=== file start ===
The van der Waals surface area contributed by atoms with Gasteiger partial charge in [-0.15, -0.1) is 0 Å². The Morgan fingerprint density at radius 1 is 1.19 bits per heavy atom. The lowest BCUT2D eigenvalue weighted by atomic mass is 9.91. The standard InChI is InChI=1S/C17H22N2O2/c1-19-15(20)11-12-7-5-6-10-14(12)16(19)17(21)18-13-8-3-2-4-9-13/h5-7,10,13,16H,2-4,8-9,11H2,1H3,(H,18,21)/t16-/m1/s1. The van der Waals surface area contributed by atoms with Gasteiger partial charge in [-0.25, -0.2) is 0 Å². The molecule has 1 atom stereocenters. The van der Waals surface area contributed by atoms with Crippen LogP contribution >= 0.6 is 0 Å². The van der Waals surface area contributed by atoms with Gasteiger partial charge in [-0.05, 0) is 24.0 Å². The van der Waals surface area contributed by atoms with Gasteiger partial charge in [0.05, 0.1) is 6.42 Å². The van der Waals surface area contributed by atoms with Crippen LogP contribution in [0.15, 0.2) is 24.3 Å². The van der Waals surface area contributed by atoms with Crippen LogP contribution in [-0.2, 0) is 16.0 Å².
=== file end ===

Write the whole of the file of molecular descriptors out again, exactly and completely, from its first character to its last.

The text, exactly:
The van der Waals surface area contributed by atoms with Gasteiger partial charge in [-0.15, -0.1) is 0 Å². The Morgan fingerprint density at radius 1 is 1.19 bits per heavy atom. The lowest BCUT2D eigenvalue weighted by atomic mass is 9.91. The standard InChI is InChI=1S/C17H22N2O2/c1-19-15(20)11-12-7-5-6-10-14(12)16(19)17(21)18-13-8-3-2-4-9-13/h5-7,10,13,16H,2-4,8-9,11H2,1H3,(H,18,21)/t16-/m1/s1. The van der Waals surface area contributed by atoms with Gasteiger partial charge in [-0.25, -0.2) is 0 Å². The molecule has 1 atom stereocenters. The van der Waals surface area contributed by atoms with Crippen LogP contribution >= 0.6 is 0 Å². The van der Waals surface area contributed by atoms with Gasteiger partial charge in [-0.05, 0) is 24.0 Å². The van der Waals surface area contributed by atoms with Gasteiger partial charge in [0.05, 0.1) is 6.42 Å². The van der Waals surface area contributed by atoms with Crippen LogP contribution in [0.15, 0.2) is 24.3 Å². The van der Waals surface area contributed by atoms with Crippen LogP contribution in [-0.2, 0) is 16.0 Å².